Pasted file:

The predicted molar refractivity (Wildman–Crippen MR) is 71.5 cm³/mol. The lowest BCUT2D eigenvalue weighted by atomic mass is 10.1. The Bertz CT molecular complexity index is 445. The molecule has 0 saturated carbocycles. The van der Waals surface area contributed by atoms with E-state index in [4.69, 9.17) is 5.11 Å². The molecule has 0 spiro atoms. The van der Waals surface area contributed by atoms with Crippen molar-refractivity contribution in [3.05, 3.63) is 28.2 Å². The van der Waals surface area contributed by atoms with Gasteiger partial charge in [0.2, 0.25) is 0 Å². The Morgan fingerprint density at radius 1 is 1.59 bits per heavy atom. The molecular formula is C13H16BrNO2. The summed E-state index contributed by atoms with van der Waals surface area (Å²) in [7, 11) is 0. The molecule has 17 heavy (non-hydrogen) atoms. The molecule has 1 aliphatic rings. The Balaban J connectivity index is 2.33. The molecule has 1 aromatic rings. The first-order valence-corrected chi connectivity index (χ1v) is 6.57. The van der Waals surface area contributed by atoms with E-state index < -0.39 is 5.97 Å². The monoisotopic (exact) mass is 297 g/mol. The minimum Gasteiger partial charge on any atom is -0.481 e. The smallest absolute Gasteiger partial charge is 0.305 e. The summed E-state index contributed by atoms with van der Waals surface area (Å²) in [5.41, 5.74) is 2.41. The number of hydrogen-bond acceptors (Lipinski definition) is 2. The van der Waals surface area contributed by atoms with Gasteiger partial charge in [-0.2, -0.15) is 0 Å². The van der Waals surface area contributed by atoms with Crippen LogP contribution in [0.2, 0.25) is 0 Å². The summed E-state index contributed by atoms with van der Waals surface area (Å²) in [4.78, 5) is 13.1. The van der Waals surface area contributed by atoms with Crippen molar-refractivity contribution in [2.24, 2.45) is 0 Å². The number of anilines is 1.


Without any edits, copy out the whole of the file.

The predicted molar refractivity (Wildman–Crippen MR) is 71.5 cm³/mol. The lowest BCUT2D eigenvalue weighted by atomic mass is 10.1. The Bertz CT molecular complexity index is 445. The molecule has 0 saturated carbocycles. The van der Waals surface area contributed by atoms with E-state index in [4.69, 9.17) is 5.11 Å². The molecule has 0 spiro atoms. The van der Waals surface area contributed by atoms with Crippen molar-refractivity contribution in [3.05, 3.63) is 28.2 Å². The van der Waals surface area contributed by atoms with Gasteiger partial charge in [0.2, 0.25) is 0 Å². The Morgan fingerprint density at radius 1 is 1.59 bits per heavy atom. The molecular formula is C13H16BrNO2. The summed E-state index contributed by atoms with van der Waals surface area (Å²) in [7, 11) is 0. The molecule has 17 heavy (non-hydrogen) atoms. The molecule has 1 aliphatic rings. The Balaban J connectivity index is 2.33. The molecule has 1 aromatic rings. The first-order valence-corrected chi connectivity index (χ1v) is 6.57. The van der Waals surface area contributed by atoms with E-state index < -0.39 is 5.97 Å². The monoisotopic (exact) mass is 297 g/mol. The minimum Gasteiger partial charge on any atom is -0.481 e. The smallest absolute Gasteiger partial charge is 0.305 e. The summed E-state index contributed by atoms with van der Waals surface area (Å²) in [5.41, 5.74) is 2.41. The number of hydrogen-bond acceptors (Lipinski definition) is 2. The van der Waals surface area contributed by atoms with Gasteiger partial charge in [-0.2, -0.15) is 0 Å². The van der Waals surface area contributed by atoms with Crippen LogP contribution in [0.2, 0.25) is 0 Å². The summed E-state index contributed by atoms with van der Waals surface area (Å²) in [4.78, 5) is 13.1. The van der Waals surface area contributed by atoms with Crippen molar-refractivity contribution in [2.24, 2.45) is 0 Å². The number of anilines is 1.